(Image source: BBC)

BY STEVEN SPARKMAN

ANCHOR JAMAL ANDRESS

A box of wax cylinders discovered in a London attic held a special heirloom for one British family — and also what may be the oldest surviving recording of a family at Christmas.

“Here we are again, another Christmas, 1904. And we must say that this is one of the jolliest we have spent and trust we may have many more together.”

The recordings were made on an old phonograph by the family’s patriarch, Cromwell Wall. They were passed down to Wall’s grandson, David Brown, who didn’t know what was recorded on them and didn’t have the equipment to play them. So he handed them off the the Museum of London. (Images via Geoff Robinson / Daily Mail)

The museum’s curator said she expected to just hear static, but the recordings were remarkably clear, like this one of Wall’s seven-year-old son singing The Minstrel Boy.

“‘When I first heard the recordings, I have to say that the hairs on my arms stood on end. It was fantastic. It was like a window opening into the past.” (Video via BBC)

Brown said it was moving to hear both his grandfather and great grandfather, who both died before he was born. But The World reports it was also a major find for the museum.

“For curators, the find was incredible for two reasons. First, it is rare for wax cylinders like this to survive intact for so long. And second, such devices were mostly used at the time by offices for dictation and the like, not by individuals looking to record their “funniest home audio.”

There were 24 recordings in all, spanning every year from 1902 to 1917.

 

Oldest Recording of Family at Christmas Discovered

by Steven Sparkman
0
Transcript
Dec 20, 2012

Oldest Recording of Family at Christmas Discovered

 

(Image source: BBC)

BY STEVEN SPARKMAN

ANCHOR JAMAL ANDRESS

A box of wax cylinders discovered in a London attic held a special heirloom for one British family — and also what may be the oldest surviving recording of a family at Christmas.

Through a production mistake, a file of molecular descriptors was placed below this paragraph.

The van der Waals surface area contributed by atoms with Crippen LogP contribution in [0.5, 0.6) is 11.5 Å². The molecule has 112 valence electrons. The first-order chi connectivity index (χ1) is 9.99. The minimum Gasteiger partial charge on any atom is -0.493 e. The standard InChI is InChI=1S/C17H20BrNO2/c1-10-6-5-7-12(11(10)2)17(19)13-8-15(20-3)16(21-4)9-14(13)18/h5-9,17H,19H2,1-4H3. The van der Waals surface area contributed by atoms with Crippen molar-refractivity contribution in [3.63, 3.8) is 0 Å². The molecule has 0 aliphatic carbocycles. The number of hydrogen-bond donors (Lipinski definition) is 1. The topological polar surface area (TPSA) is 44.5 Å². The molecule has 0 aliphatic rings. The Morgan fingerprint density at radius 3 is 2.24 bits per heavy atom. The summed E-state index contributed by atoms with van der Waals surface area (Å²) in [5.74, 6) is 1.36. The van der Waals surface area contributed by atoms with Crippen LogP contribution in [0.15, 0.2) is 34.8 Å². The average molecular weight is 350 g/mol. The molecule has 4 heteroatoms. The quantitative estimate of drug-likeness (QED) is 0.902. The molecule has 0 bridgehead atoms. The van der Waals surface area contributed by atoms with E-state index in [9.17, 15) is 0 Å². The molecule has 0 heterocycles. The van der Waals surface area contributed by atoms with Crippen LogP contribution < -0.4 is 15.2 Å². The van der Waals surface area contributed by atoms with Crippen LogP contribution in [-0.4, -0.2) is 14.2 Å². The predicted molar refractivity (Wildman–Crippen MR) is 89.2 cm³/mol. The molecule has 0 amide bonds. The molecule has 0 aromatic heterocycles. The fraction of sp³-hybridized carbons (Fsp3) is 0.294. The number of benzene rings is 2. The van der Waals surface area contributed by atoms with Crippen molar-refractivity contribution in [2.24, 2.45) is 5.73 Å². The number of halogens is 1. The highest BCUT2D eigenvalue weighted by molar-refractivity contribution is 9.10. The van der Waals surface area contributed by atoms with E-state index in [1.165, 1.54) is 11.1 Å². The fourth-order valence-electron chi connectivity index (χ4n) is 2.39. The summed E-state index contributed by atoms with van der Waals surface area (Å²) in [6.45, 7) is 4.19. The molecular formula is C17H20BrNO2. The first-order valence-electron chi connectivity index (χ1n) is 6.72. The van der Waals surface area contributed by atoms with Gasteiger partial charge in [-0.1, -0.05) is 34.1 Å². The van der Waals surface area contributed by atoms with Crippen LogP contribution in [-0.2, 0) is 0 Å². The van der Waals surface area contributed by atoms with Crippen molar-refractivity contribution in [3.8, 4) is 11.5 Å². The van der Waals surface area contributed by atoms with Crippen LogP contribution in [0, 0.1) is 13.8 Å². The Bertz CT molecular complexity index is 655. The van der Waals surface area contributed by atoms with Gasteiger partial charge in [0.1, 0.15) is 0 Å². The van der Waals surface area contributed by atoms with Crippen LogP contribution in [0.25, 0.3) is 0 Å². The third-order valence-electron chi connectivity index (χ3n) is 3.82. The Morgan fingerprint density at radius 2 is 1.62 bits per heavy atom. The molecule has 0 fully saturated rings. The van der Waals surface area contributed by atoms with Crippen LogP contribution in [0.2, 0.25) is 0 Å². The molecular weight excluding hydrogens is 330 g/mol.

“Here we are again, another Christmas, 1904. And we must say that this is one of the jolliest we have spent and trust we may have many more together.”

The recordings were made on an old phonograph by the family’s patriarch, Cromwell Wall. They were passed down to Wall’s grandson, David Brown, who didn’t know what was recorded on them and didn’t have the equipment to play them. So he handed them off the the Museum of London. (Images via Geoff Robinson / Daily Mail)

The museum’s curator said she expected to just hear static, but the recordings were remarkably clear, like this one of Wall’s seven-year-old son singing The Minstrel Boy.

“‘When I first heard the recordings, I have to say that the hairs on my arms stood on end. It was fantastic. It was like a window opening into the past.” (Video via BBC)

Brown said it was moving to hear both his grandfather and great grandfather, who both died before he was born. But The World reports it was also a major find for the museum.

“For curators, the find was incredible for two reasons. First, it is rare for wax cylinders like this to survive intact for so long. And second, such devices were mostly used at the time by offices for dictation and the like, not by individuals looking to record their “funniest home audio.”

There were 24 recordings in all, spanning every year from 1902 to 1917.

 

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